The work of progress is unfinished in Ferguson and in the rest of the country. No one is coming to save us from racist violence: We have to save each other.

This month marks the fifth anniversary of the death of Michael Brown, an unarmed Black teenager who was killed by Darren Wilson, a white police officer who was never brought to justice. (His family settled a civil lawsuit in June 2017). The grand jury decided not to indict him and Wilson resigned. Michael Brown’s father wants the investigation reopened.

Less than a month after Brown was killed, the Civil Rights Division of the U.S. Department of Justice under then-Attorney General Eric Holder opened an investigation. The investigation resulted in the publication of the Ferguson Report. In it we learned about the significant revenue Ferguson, Missouri, took from its Black citizens in the form of fines and fees that propped up the municipal court system. We also learned about the unfair treatment meted out by the criminal justice system to the Black citizens of Ferguson.

Five years later, there have been improvements in Ferguson, along with setbacks. That is also true for Black and Latinx people in the rest of the country. Today we see a world where Latinx people are targeted as “invaders” by the president — and that language appeared in the El Paso shooter’s suspected manifesto. We have a president who targets women of color who are members of Congress.

Attorney General Bill Barr states that he is “deeply concerned about the rise in hate crimes and political violence” but has done nothing to combat it. He has not asked the Civil Rights Division to investigate the increase in hate crimes. Barr in his confirmation hearings testified that the criminal justice system treats Blacks and whites fairly. We can’t expect any help from him.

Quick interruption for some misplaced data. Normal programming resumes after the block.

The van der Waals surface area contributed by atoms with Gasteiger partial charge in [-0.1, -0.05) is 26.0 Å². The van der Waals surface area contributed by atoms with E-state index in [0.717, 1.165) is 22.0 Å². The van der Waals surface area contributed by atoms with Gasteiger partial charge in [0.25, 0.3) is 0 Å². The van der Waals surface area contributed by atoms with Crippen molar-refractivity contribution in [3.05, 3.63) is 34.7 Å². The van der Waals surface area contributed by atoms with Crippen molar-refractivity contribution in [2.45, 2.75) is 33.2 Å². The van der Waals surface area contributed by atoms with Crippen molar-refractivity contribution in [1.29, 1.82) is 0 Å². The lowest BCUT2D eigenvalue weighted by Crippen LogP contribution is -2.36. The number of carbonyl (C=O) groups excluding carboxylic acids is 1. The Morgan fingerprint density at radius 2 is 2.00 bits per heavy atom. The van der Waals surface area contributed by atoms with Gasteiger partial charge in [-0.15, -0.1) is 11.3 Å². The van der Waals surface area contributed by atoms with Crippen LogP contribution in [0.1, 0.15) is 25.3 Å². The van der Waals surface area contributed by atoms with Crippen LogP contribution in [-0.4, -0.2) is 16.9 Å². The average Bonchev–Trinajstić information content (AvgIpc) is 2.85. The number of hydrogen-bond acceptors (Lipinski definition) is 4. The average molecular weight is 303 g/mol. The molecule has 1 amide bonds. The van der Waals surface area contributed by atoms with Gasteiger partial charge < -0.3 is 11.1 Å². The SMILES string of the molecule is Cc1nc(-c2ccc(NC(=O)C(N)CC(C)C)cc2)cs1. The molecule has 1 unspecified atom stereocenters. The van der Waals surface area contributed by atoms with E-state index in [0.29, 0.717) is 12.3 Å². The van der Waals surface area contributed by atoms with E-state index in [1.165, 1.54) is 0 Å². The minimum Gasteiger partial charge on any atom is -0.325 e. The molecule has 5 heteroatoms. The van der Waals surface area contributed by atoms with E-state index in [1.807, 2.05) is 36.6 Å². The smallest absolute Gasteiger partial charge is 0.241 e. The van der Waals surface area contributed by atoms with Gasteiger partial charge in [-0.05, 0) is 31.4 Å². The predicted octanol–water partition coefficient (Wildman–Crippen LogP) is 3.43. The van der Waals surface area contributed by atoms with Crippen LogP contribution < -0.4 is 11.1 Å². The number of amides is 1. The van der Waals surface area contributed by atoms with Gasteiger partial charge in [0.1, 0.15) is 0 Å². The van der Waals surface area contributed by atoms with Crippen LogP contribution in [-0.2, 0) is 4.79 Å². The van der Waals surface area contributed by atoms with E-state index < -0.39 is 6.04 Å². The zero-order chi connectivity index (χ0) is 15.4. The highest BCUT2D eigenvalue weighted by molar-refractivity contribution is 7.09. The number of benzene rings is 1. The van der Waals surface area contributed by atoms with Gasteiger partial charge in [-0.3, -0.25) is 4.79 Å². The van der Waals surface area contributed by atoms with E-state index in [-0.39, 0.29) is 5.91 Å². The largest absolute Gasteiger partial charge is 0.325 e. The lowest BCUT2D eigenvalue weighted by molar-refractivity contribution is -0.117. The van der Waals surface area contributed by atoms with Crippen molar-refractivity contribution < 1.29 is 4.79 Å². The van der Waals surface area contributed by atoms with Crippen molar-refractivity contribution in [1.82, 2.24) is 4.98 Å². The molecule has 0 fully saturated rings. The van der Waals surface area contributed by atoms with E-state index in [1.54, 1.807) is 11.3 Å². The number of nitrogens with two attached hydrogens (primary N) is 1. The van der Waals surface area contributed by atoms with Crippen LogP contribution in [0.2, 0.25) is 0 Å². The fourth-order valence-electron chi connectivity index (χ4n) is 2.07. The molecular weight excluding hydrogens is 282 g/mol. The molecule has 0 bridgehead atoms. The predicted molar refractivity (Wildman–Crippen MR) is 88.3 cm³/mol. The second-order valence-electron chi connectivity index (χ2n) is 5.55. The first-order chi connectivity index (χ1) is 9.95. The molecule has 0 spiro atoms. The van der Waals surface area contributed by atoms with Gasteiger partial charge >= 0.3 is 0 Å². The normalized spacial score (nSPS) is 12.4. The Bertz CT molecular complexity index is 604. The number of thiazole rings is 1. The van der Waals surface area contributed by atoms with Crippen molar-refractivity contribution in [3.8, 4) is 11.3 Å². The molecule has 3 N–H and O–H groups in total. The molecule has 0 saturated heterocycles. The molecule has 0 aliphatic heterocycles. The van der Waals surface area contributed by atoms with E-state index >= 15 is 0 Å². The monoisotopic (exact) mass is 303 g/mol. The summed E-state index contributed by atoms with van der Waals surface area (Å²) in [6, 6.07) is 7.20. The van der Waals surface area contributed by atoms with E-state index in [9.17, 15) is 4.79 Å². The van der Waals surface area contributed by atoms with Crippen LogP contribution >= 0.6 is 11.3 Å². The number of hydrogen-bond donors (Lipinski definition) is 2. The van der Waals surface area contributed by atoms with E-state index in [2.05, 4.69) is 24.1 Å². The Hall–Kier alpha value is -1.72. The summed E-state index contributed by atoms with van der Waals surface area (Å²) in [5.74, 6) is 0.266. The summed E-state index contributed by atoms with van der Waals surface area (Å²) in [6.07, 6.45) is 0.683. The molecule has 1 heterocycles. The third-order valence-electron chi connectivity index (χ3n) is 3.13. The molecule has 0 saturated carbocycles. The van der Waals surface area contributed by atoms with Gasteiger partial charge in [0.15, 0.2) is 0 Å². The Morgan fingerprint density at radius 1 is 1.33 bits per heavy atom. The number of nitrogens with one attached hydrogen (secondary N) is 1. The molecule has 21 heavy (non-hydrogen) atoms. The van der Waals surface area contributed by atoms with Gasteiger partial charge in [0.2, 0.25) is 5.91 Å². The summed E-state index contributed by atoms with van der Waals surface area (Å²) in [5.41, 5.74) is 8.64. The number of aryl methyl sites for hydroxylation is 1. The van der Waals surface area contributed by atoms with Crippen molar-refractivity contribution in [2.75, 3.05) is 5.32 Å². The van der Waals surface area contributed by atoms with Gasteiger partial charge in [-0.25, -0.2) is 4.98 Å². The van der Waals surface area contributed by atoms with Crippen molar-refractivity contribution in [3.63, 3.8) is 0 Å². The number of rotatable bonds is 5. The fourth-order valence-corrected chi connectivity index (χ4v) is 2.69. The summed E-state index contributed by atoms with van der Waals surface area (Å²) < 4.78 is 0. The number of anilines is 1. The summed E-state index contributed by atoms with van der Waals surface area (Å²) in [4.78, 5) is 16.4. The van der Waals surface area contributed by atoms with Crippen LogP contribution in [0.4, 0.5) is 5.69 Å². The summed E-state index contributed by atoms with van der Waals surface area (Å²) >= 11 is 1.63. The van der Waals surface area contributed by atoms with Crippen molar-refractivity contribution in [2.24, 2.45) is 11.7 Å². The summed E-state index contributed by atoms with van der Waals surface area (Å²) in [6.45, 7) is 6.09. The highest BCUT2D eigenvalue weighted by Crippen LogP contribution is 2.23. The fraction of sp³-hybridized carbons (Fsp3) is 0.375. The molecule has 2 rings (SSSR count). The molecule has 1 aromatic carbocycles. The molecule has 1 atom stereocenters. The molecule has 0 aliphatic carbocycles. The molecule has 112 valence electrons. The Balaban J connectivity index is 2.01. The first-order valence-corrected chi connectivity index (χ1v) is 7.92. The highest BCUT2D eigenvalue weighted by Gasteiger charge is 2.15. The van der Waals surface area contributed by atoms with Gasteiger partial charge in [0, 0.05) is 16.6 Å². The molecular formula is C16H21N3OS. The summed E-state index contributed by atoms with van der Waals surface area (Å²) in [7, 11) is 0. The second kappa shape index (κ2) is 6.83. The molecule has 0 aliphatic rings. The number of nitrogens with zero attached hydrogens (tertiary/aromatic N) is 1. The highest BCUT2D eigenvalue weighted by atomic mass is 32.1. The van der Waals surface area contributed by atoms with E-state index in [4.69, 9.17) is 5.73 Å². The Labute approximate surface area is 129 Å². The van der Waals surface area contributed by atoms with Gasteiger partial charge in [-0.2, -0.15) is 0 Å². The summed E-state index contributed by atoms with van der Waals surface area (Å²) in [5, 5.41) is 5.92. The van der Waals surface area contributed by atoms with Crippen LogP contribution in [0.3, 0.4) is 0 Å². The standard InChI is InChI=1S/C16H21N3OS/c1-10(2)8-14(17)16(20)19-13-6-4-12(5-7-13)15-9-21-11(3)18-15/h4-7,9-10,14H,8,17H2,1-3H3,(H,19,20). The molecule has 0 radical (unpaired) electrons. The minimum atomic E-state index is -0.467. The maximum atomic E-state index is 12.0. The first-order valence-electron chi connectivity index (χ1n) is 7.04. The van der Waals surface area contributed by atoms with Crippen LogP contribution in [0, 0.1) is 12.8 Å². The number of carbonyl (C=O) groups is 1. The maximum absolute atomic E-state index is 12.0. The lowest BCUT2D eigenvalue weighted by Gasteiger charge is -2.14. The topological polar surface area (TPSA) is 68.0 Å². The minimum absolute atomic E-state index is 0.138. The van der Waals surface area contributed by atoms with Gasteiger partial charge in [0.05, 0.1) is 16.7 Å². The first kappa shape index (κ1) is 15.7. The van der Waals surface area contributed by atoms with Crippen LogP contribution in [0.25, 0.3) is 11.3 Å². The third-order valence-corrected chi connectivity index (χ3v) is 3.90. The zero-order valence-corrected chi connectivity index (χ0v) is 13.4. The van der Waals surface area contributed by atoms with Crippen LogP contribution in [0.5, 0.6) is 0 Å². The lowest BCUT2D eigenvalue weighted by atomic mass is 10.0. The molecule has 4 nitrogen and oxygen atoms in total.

Some good has come after Ferguson. A Black prosecutor was sworn into office in Ferguson earlier this year. In a Democratic primary in 2018, Wesley Bell defeated Robert McCulloch, the white prosecutor who declined to charge Wilson. Five years later the police department, according to the New York Times, has increased the number of Black officers from four to 21. And yet, as the Times reports, Blacks are still ticketed at higher rates than whites in traffic stops. Since 2013, the likelihood of Blacks being stopped has increased, while that of whites has decreased.

In 2015, the state of Missouri passed a law that limited the percentage of revenue that could be raised from fines and fees. The results have been dramatic — municipal courts statewide collected 45% less in fines compared with 2013. The number of warrants issued statewide decreased by 18%. One of the champions of the bill was a Republican who is now the state’s attorney general. Missouri voters passed a $12 minimum wage in 2018.

There is at least one more silver lining in all this, though perhaps an ironic one. President Donald Trump’s long history of bigotry is uniting more Americans across racial lines.

For example, according to Pew, most Blacks, Hispanics and Asians say Trump has made race relations worse, compared with just under half (49%) of whites.

A majority of Americans say race relations are bad: 71% of Blacks, 60% of Hispanics and 56% of whites.

More than half of whites along with Asians, Blacks and Hispanics view being white as an advantage when it comes to a person’s ability to get ahead.

But there is still more work to be done.

Almost eight in 10 Blacks say America hasn’t gone far enough in giving Blacks equal rights with whites compared with almost four in 10 whites, and almost half of Hispanics. If the last five years have taught us anything, it’s that we cannot stop now and we can never give up. — (CNN)

Dorothy A. Brown is a law professor at Emory University.

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